NEW OBJECTS in the OGLE-III SKY


The NEW OBJECTS in the OGLE-III SKY (NOOS) system is a real time detection system designed for detection of all kinds of objects that emerge from the deep Universe, i.e. from below our typical detection limit, and are found in the OGLE regularly monitored fields. These may be supernovae (SNe), gravitational microlensing of very faint objects, cataclysmic variables or anything else that brightens significantly.


Presently OGLE-III frequently observes 162 fields in the Galactic bulge (53 square degrees), 40 fields in the Small Magellanic Cloud (13 square degrees) and 116 fields in the Large Magellanic Cloud (38 square degrees). About 200 millions stars were detected in this area.


The NOOS system notifies about detection of a "new" object when it is found in the same location (with accuracy +/-0.5 arcsec) in three subtracted images (OGLE-III standard data photometry pipeline uses the image subtraction technique - DIA). The position must be unrelated with position of any of the known stars. Next, the visual inspection of the deep high resolution reference image and images where the candidate was detected is made to confirm that the object is not an artifact. If the candidate passes these checks, its photometry is determined starting from a dozen images before the first detection. Finally, it is included to the list of "new" objects presented here.

Based on the photometry at the peak only, it is impossible to classify the object. Therefore we strongly encourage astronomers to make follow up observations of our stars. In particular even a single spectrum should shed the light on the nature of the brightening object. Needless to say that anything that significantly brightens is potentially extremely interesting.

It is likely that many "new" objects in the halo of the Magellanic Clouds will be SNe, especially when a trace of a galaxy of a fuzzy object is seen in our deep reference image (finding chart). Also a number of microlensing events should be found this way. In the Galactic bulge the vast majority of the "new" objects will likely be microlensing events.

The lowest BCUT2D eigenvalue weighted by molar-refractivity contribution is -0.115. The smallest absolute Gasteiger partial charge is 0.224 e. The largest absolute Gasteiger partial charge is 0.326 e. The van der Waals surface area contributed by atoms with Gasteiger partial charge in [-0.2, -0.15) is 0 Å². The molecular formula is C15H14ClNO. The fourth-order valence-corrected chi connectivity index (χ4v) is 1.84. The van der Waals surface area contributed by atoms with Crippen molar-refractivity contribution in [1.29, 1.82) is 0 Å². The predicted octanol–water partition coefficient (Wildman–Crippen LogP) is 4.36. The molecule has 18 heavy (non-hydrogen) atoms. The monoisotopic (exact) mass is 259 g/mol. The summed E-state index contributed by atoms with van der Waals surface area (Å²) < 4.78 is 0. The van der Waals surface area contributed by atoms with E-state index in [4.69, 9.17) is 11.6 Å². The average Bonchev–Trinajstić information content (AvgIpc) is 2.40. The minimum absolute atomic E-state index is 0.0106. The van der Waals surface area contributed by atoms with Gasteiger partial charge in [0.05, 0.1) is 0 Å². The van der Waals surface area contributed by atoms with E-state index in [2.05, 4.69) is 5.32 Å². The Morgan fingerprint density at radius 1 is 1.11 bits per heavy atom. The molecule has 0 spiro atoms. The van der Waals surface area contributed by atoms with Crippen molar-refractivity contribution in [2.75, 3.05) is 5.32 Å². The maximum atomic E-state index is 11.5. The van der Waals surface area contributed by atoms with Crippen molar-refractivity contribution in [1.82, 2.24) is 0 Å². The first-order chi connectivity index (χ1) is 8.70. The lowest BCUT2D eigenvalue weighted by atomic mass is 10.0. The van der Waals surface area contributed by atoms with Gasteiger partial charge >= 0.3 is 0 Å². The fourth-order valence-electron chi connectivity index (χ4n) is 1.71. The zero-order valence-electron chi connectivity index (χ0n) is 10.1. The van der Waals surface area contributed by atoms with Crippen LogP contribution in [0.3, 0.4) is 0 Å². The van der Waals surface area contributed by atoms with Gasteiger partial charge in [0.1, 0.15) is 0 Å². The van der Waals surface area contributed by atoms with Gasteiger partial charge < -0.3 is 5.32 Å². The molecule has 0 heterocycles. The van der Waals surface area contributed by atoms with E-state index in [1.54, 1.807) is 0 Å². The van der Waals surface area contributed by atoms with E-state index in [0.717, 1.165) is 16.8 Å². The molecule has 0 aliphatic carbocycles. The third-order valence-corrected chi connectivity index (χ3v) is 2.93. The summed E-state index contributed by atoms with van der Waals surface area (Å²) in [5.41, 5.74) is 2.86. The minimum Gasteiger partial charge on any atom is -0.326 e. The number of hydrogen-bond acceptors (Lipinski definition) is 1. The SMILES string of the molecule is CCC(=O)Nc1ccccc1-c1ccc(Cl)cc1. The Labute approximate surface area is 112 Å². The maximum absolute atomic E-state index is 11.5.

So far, the NOOS system has detected 17 "new" objects in OGLE-III fields in the 2004 observing season. Objects found in the previous seasons can be found here:

The table given below provides interactive WWW access to the finding charts, photometry data and other information about all "new" objects. Particularly interesting events are marked with .

The data can also be found on OGLE Anonymous FTP.


There is also a mailing list providing on-line notification on the detected "new" objects. Astronomers interested in follow-up observations and willing to receive e-mail notification, should fill out subscribe/unsubscribe form. If you have any questions or comments, send us a message.


The following table contains basic parameters of the "new" objects as well as the links to the WWW pages with finding charts, light curve plots and photometric data. The photometric data are not calibrated. Because the objects emerge from background we do not convert fluxes to magnitudes to avoid numerical problems near the background. We estimate, however, that the flux of 2000.0 units corresponds roughly to I=19.75+/-0.3 mag.


The OGLE NOOS photometry is provided here for information purposes only to facilitate the follow up observations. Please contact us if you want to use the data for publication. We may require to be co-authors when our photometry is important for analysis.

When referring to the OGLE NOOS system, please cite the paper by Udalski 2003, Acta Astron., 53, 291 and provide the WWW address of the NOOS system or the OGLE WWW home page.


EventFieldStar NoRA (J2000)Dec (J2000)
2004-NOOS-001 LMC104.4 463 5:20:48.33 -70:12:12.7
2004-NOOS-002 SMC134.1 694 0:35:59.26 -74:48:02.0
2004-NOOS-003 LMC127.1 1096 5:01:08.07 -69:28:13.0
2004-NOOS-004 LMC168.1 1204 5:35:20.37 -69:27:18.3
2004-NOOS-005 LMC170.6 109 5:31:43.64 -70:17:18.0
2004-NOOS-006 LMC142.1 1096 4:47:05.86 -69:32:33.9
2004-NOOS-007 LMC167.3 1169 5:31:42.31 -68:34:37.4
2004-NOOS-008 LMC175.8 889 5:35:20.35 -69:27:18.5
2004-NOOS-009 LMC144.7 667 4:43:44.82 -70:28:33.8
2004-NOOS-010 LMC156.7 574 4:31:11.70 -69:22:47.9
2004-NOOS-011 LMC154.5 1284 4:34:02.90 -67:54:11.7
2004-NOOS-012 LMC210.1 1459 6:13:32.38 -72:21:59.0
2004-NOOS-013 LMC163.1 2284 5:27:24.99 -70:35:26.3
2004-NOOS-014 SMC100.8 756 0:46:24.73 -73:22:03.9
2004-NOOS-015 SMC118.7 2272 1:10:42.37 -72:17:32.7
2004-NOOS-016 LMC118.2 2944 5:08:28.67 -68:44:16.2
2004-NOOS-017 LMC125.1 3699 5:00:52.91 -68:13:38.1

Andrzej Udalski and Michal Szymanski

Warsaw University Observatory

Warsaw, Poland

Last updated on Tue Dec 14 18:13:59 CET 2004